In 2018, the museum approached us about the idea of scanning a set of objects for the upcoming galleries and we gladly accepted. Using photogrammetry we made a number of the 3D models in the final set. So let’s talk a little about the project and the awesome objects we were tasked with scanning!
The new Medicine Galleries include three thousand objects and showcase some truly amazing medical items. They’re all about ‘exploring our relationship with medicine and health through more than 500 years of history’ and include the world’s first MRI scanner and Alexander Fleming’s penicillin mould!
We’ve created over 20 commissions now, and many of them have included 3D digitisation as a service. This was a little different because the resulting models were to be viewed digitally (and not printed), but we still used the same photogrammetry techniques.
We worked closely with Digital Learning Producers Emilia McKenzie and Josh Blair, whittling down a list of possible objects from the Medicine collection based on their ‘scan-ability’. We looked at material, reflectivity, and size while Josh and Emilia came at it from strength of curriculum links.
Seeing images of the objects in advance really helps with that initial selection, but seeing an object in the flesh is even better, so it was useful to arrange a site visit at Blythe House to preview the objects. There are two major steps to making 3D models: Photogrammetric capture, and making the digital models.
We set our gear up in a corner of the stores and did image capture over two weeks, averaging about 3 objects per day. The chosen objects varied massively in size and complexity from a large wooden 18th century barber-surgeon’s chair, to a box of matches, to a cast iron baby-weighing scale.
It was great to get up close with the objects and be surrounded by so many other wondrous artefacts in the Blythe House stores. We love going behind the scenes at different museums, in fact it’s a large part of why we started the company in the first place, so visiting was a real treat for us!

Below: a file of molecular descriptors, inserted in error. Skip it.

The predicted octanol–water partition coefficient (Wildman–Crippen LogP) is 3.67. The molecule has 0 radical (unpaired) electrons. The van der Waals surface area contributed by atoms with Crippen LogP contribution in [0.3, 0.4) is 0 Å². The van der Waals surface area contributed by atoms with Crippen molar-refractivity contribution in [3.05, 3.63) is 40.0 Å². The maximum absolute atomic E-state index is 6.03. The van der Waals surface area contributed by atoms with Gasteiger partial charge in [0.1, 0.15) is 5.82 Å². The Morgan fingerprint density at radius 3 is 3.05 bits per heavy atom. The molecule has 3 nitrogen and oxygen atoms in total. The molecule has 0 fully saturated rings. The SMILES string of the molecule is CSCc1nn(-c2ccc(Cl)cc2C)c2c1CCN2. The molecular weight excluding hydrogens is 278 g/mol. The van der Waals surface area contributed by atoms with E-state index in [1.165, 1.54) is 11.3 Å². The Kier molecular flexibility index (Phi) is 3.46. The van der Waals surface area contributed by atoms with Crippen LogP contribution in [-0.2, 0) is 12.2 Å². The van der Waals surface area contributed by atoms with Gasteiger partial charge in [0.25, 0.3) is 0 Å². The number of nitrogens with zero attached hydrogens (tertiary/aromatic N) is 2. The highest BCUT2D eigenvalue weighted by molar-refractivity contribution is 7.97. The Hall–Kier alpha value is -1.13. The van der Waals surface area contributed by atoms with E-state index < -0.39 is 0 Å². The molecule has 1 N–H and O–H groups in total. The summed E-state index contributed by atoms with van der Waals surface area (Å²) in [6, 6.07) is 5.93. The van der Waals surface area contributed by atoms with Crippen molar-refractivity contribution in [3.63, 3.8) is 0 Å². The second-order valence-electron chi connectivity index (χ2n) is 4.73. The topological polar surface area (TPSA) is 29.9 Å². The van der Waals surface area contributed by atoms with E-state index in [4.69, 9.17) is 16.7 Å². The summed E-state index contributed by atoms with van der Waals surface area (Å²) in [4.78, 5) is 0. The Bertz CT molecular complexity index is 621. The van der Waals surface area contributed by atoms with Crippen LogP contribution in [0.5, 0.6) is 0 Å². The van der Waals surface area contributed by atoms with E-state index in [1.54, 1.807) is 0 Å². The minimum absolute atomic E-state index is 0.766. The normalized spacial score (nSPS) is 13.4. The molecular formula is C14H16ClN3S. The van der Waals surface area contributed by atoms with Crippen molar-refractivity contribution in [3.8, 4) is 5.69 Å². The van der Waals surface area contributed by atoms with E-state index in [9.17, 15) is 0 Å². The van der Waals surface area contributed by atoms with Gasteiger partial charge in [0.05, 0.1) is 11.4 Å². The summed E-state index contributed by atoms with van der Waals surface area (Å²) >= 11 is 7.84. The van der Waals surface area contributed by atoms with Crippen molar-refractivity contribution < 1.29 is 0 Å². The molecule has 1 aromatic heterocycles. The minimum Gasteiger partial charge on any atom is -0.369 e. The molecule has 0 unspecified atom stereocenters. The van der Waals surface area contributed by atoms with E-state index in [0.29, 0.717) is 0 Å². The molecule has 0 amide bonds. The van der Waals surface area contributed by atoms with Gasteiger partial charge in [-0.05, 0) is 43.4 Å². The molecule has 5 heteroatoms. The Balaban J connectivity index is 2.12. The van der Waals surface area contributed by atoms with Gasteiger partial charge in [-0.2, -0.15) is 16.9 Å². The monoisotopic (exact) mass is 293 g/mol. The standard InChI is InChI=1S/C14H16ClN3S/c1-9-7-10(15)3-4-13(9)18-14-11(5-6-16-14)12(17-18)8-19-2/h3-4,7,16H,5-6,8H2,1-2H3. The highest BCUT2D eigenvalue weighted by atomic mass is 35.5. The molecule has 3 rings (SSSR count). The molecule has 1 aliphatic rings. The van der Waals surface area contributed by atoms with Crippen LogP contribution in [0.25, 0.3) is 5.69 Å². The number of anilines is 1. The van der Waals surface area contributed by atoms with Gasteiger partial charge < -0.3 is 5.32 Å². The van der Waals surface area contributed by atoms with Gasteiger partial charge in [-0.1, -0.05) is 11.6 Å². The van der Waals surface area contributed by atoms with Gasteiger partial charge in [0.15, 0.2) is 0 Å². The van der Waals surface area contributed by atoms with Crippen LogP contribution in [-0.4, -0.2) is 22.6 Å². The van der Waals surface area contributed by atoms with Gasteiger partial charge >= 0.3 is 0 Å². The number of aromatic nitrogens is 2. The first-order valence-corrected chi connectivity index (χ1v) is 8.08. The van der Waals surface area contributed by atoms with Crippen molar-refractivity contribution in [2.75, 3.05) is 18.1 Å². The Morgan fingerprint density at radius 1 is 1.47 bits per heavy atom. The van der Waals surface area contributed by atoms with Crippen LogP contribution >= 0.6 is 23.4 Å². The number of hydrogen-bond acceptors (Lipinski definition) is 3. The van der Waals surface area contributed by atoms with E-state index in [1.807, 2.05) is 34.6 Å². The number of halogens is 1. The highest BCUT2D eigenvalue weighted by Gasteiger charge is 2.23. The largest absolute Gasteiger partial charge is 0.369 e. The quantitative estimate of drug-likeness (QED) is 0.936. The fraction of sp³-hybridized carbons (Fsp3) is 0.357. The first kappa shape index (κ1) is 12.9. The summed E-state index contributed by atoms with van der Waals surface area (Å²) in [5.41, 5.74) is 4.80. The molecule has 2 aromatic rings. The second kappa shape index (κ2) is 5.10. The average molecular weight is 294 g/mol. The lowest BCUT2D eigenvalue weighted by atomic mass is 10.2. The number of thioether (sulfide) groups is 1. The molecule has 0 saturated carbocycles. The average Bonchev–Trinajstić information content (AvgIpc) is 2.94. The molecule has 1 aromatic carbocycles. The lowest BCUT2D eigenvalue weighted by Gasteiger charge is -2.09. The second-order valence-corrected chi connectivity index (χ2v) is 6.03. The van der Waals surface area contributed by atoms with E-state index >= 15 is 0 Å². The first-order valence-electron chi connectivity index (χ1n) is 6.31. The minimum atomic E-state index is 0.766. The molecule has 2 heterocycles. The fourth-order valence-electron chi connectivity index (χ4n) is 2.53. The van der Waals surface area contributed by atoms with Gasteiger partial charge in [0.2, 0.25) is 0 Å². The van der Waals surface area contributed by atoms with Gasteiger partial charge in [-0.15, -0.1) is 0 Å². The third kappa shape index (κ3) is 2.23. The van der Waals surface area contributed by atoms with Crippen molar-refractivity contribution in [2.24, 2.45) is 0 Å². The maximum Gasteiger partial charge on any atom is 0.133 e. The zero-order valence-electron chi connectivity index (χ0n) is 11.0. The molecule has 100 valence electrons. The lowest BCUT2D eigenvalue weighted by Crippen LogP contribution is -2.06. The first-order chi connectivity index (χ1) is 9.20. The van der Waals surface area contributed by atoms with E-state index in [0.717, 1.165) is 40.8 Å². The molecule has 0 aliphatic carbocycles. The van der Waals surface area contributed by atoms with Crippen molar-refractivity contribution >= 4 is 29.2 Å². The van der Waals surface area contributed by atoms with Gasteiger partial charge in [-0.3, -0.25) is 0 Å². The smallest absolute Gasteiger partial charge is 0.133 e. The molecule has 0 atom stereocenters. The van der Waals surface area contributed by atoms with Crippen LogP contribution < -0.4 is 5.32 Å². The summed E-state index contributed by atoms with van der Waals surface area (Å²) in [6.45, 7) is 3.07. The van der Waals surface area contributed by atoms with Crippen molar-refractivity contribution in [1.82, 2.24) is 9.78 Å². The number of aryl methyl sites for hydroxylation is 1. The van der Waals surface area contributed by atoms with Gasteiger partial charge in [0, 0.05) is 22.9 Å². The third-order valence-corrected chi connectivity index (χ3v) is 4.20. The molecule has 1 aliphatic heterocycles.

Making the digital models
Having captured high-res images of all the artefacts we began the job of processing them into models using Agisoft’s Photoscan (now Metashape). A couple of the objects proved challenging owing to their complexity. Manufactured objects are usually more complicated then sculptural/hand-made things, so our models of sculptures tend to be quite forgiving as they’re one mass, whereas machine-made objects like the baby weighing scales or carbolic sprayer are not.
With their uniform metallic parts like nuts and bolts and pressed sheet metal failing to mesh well, areas of the models looked a bit “crunchy”. Accuracy was key for these objects as the detail helped explain their function.
To solve this we recreated the object topology and remodelled several of the objects using the exported meshes of the original scans, and the photos as additional reference. After remodelling the objects to a suitably detailed level we could then import those to Metashape again for retexturing. The result is a neat model that represented the original and load quickly online.
The new 3D models
We produced 13 models which you can see on the museum’s Sketchfab page. Our favourites include
- the leeches jar (which now features some gruesome animated leeches too),
- the carbolic steam sprayer, and
- the statue of Saint Adrian which, with his guts hanging out, is darn right ghastly!
The Science Museum has developed tons of online classroom resources for teachers and educators as part of the project, using 3D models as the base. It’s a great way to introduce object-based learning into the classroom and to help fuel a student’s curiosity. The resources can be browsed through different fields including key stage, curriculum links, and subject.
Emilia and Josh also worked on providing useful supporting material as well such as scale (which is often overlooked with 3D models). There are also loads of discussion prompt questions like is it OK to exploit or harm animals to make humans better?
At Museum in a Box we’re obviously massive advocates for object-based learning! Mostly because objects are a great way to prompt questions, stimulate discussion and improve people’s critical thinking. What’s more, having a digital model or 3D print means you can move the object around and view it from all angles, something that’s just not possible with objects in a gallery setting.
Medicine: The Wellcome Galleries
We’re proud to have made a small contribution to the brand new Medicine: The Wellcome Galleries space at the Science Museum. It’s brilliant!
We were delighted to work on this digitisation project and play a part in growing the museum’s offering of digital resources. The Education team were great to work with and the outcome is a really well rounded set of resources that encapsulate the spirit of the new galleries perfectly!